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Payment Method Negotiation Service: Framework and Programming Interface

Alireza Bahreman and Rajkuman Narayanaswamy, EIT

Payment Method Negotiation is one of the five services of GEPS. The purpose of Payment Method Negotiation is for a merchant and a customer to come to an agreement on all details of the method of payment when they wish to transfer funds. The service deals with a variety of details about a payment, not just the choice of cash or credit. Some of the motivations for using negotiation are to make good payment method choices in a situation with too many options and to speed up the payment process through automatic negotiation.

Negotiation can take several rounds. In the prepayment stage, while a customer is shopping but before he wants to make a purchase, he could negotiate with the merchant just to make sure that there is a common payment method between them. This could be done in the background as the customer shops. When it comes time to pay, negotiation should be accomplished quickly. Negotiation could be symmetric, or one party could simply name a method. Then comes a finalization stage, in which the method is picked and the transfer of funds begins.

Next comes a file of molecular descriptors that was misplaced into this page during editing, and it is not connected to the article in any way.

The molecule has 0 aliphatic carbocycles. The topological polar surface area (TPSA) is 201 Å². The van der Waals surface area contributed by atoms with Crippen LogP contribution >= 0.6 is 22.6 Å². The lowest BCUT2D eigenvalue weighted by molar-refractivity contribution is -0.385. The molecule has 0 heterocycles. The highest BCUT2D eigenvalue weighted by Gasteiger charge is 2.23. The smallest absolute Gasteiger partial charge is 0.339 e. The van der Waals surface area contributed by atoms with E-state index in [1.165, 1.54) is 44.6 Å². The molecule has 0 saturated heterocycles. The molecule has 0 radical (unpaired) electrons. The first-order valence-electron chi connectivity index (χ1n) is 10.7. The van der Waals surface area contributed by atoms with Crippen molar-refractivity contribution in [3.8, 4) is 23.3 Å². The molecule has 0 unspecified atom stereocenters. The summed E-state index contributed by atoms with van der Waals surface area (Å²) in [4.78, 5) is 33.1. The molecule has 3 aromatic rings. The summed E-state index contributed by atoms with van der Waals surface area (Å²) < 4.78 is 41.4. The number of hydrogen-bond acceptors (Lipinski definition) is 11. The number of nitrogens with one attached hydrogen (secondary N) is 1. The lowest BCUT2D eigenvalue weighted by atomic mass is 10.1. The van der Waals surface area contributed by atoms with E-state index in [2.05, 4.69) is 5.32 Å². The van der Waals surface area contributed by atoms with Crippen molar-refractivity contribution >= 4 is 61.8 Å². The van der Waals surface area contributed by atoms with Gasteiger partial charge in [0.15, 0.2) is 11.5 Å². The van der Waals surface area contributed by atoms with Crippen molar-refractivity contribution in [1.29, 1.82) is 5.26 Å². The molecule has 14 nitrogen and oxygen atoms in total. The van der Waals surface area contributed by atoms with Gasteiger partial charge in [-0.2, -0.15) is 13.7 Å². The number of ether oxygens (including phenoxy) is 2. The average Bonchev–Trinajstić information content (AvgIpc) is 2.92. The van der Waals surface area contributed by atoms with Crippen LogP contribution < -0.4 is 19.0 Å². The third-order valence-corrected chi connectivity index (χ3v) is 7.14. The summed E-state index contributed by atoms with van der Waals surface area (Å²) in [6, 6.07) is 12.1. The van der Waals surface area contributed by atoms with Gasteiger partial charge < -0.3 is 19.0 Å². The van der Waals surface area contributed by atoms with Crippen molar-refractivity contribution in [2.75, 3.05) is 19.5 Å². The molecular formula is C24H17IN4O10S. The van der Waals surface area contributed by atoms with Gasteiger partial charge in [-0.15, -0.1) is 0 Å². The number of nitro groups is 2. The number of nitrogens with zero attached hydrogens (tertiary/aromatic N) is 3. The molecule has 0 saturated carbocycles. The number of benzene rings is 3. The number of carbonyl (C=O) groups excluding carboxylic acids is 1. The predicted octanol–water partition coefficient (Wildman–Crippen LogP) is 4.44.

Related work includes the Joint Electronic Payment Initiative (JEPI), which addresses the protocol used to exchange messages. It includes the Universal Payment Protocol from Cybercash and the Protocol Extension Protocol over HTTP. JEPI is concerned with syntax and message flow, but it is not tied to a particular payment system. It is hoped that the payment method negotiation work will use JEPI for message syntax.

Negotiation is closely linked to the payment preferences and payment capability services in GEPS. It is assumed that both parties in a transaction have GEPS. There are three components in the implementation: input and output, payment negotiation, and a user interface. The user interface is specified, but left to the application to implement.

There are several policy issues. It is not clear who should or would want to reveal their capabilities. Also unknown is how long a negotiation will take. Finally, a method of picking the party who is to choose which payment system will be used has not been defined. Some policy decisions can be controlled by the way the application interacts with GEPS. Specifically, the application can control the order of negotiation, how many or few capabilities to reveal, how long negotiation will take, and in which phase the negotiation is. For further policy control, the GEPS objects can be subclassed.

Implementation of this system is in progress, though currently, the emphasis is on promoting the system. Alireza hopes that a very large and influential company will adopt GEPS as a standard, urging other companies to adopt it as well.

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Next: Session V: Atomic Transactions Up: Session IV: Standard Payment Previous: U-PAI: A Universal Payment
Alma Whitten